Howard Crozier lost his life to Covid-19 in March 2020, and a funeral was held for him on April 15 and was attended by just Mrs Flinham and her husband.
She said she had not seen her father for a number of days due to restrictions on hospital visiting when she was called and told he would be given end of life care.
Mrs Flinham said: “I had to go to the hospital. I saw him in 10-minute intervals and was in full PPE.
“He had Alzheimer’s and I don’t know if he recognised me. He was lucid and I don’t know if he knew my voice.
“Because of his condition, he was really struggling to breathe. I can imagine all of his energy was going on trying to breathe.
“A funeral is an acknowledgment of life and we couldn’t have that. Grief is isolating anyway, and we were already in an isolation.”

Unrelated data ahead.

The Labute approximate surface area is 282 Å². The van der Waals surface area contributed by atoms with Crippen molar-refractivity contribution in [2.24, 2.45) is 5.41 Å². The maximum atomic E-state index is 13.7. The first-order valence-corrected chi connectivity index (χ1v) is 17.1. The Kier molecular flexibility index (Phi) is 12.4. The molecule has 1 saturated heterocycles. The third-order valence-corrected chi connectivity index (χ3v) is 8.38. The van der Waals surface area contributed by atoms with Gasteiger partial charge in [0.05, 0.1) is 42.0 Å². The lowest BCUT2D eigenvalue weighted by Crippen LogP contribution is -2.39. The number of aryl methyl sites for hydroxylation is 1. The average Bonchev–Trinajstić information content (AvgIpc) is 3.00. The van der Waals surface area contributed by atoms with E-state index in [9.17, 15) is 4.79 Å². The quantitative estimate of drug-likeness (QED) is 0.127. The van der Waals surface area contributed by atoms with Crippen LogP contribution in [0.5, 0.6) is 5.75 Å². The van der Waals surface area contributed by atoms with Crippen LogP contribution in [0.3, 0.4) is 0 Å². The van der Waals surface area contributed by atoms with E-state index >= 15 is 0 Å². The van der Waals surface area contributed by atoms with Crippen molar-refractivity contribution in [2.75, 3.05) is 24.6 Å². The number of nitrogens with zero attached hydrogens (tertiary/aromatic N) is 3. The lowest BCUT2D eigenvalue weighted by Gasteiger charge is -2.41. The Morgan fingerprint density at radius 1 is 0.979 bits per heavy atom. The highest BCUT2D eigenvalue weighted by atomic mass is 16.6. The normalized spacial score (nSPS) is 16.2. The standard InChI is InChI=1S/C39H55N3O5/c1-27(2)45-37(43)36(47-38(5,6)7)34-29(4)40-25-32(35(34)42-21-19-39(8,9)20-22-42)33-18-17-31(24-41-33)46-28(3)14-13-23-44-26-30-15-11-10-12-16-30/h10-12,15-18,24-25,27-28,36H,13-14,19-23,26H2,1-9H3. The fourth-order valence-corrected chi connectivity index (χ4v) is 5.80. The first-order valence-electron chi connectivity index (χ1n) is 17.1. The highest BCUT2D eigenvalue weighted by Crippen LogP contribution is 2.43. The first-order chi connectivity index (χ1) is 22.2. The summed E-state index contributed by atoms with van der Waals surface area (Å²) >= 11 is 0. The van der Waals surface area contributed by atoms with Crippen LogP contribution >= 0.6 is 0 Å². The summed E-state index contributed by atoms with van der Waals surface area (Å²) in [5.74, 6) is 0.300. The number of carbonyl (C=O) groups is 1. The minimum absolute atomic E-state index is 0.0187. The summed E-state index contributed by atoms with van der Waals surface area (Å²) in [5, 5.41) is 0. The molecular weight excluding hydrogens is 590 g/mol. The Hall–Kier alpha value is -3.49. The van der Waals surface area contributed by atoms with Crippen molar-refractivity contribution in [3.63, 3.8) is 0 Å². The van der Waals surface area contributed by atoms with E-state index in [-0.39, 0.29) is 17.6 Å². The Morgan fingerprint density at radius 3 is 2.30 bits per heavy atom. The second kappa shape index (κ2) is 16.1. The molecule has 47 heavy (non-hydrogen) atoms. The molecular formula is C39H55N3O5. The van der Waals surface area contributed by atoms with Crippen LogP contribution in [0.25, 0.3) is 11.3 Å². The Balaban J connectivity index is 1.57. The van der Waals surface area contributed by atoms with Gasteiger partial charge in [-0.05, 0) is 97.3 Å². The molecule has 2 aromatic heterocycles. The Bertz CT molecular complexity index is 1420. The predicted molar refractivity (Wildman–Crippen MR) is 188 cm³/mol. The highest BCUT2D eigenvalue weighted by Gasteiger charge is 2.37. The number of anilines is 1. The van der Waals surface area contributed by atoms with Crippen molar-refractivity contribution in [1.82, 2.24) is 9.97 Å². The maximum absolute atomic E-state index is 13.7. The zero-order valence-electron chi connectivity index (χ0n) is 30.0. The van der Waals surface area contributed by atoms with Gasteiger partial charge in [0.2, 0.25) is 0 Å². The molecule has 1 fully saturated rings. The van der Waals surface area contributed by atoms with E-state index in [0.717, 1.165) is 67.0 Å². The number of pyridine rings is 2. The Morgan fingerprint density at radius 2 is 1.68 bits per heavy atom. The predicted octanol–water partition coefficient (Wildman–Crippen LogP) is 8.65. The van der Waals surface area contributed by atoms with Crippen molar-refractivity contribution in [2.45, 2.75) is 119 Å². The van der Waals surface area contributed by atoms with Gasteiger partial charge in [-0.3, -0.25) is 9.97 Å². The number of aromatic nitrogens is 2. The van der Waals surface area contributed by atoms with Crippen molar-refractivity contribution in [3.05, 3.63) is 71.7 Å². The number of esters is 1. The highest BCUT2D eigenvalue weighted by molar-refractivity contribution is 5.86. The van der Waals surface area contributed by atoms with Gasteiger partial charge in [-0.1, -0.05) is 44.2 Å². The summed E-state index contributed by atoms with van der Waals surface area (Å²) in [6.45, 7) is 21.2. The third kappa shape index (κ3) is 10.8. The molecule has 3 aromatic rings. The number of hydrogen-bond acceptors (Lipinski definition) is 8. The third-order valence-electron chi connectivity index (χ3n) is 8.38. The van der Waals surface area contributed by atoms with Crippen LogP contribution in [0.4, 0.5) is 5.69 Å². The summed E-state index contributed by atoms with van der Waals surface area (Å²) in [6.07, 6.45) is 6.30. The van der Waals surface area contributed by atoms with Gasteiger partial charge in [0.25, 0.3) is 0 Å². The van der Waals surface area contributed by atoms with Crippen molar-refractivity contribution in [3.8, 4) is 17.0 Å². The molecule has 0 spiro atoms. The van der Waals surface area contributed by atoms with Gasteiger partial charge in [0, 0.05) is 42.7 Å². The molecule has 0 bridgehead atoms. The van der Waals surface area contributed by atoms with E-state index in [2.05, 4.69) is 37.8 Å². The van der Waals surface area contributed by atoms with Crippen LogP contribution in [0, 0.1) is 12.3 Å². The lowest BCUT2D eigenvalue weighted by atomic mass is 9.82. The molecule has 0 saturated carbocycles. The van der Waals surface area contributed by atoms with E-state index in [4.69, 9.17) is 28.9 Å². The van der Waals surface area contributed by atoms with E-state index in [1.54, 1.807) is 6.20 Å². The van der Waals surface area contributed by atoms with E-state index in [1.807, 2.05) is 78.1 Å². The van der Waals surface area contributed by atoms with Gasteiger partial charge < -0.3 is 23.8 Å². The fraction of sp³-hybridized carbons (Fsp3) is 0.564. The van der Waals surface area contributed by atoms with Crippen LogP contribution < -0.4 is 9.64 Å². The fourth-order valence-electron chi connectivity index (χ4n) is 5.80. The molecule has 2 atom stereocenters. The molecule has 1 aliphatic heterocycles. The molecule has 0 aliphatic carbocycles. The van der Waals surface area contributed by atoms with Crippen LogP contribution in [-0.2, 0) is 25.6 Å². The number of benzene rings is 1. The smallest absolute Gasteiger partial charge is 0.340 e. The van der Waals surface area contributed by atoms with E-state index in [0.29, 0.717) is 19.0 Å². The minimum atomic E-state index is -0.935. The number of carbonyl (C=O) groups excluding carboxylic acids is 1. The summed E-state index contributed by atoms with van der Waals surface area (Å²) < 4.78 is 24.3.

Mrs Flinham spoke about last Christmas, the first without her father, and said it was hard but recent reports of alleged parties held at Downing Street had “brought it all back” and she has been suffering from nightmares.
She said: “I had a nightmare last night and dreamt I was on dad’s hospital ward, it was really visceral.
“I’m sure there are other people having flashbacks too. When I first heard about this party that took place the month after the funeral I broke down.
“This feels so personal and has brought it all back. The day the picture was taken people were denied seeing their dying loved ones and fewer people were allowed to funerals than in that garden.
“They are talking about bringing in strict mitigations but there are so many incidents where it is so obvious Number 10 and the Government don’t believe they apply to them.
“My first reaction was anger. How disrespectful to people who have lost loved ones and couldn’t say goodbye properly? I’ve been in tears ever since and don’t know what I’m supposed to do with it. How do you process that?”